<i>Why? Because in the case of a false positive all you have to do is try again. On the first test you could probably even let this occur immediately.</i>
You're assuming the sensor gave a false positive because of random noise. Not true, it could be systemic, for instance:http://answers.google.com/answers/threadview?id=484275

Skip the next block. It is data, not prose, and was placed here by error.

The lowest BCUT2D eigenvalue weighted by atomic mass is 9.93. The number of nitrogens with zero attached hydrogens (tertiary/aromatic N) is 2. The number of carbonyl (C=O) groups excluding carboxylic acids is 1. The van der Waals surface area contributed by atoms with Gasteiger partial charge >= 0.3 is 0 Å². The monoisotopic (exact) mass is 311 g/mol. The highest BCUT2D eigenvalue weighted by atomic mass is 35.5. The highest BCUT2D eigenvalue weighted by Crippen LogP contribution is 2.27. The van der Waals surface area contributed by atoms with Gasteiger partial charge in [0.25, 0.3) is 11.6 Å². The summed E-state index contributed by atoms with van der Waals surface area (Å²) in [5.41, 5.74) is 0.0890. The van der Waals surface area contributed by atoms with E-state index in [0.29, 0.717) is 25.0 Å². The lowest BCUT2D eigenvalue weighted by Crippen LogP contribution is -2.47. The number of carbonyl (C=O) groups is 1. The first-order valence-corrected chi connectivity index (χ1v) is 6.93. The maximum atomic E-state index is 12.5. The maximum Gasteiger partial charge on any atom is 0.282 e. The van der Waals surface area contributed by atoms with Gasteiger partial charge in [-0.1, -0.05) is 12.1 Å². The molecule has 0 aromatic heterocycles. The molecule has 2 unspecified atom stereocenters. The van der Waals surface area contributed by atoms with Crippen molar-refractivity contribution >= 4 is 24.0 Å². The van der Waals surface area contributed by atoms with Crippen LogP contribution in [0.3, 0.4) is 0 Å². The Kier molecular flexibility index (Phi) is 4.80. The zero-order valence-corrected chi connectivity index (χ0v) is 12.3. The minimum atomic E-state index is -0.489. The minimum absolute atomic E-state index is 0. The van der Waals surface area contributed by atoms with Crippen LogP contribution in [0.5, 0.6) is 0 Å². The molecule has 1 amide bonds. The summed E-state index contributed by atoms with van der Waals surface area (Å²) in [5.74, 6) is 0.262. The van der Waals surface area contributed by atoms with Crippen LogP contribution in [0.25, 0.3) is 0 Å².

Cigarette smoke can cause a falsely elevated breathalyzer test. "In all cases, exposing the sensor to any type of smoke or oxygen ion generator will produce false positive test results and inaccurate readings. This includes residual smoke in the lungs of a smoker and ambient smoke that may be present in the immediate area. Do not use an alcohol breath analyzer near any type of ion generator including popular air cleaners and central hvac electronic filtration systems. Smokers must wait a minimum 8-10 minutes after smoking to use a breathalyzer to insure that all residual smoke is absent from the lungs."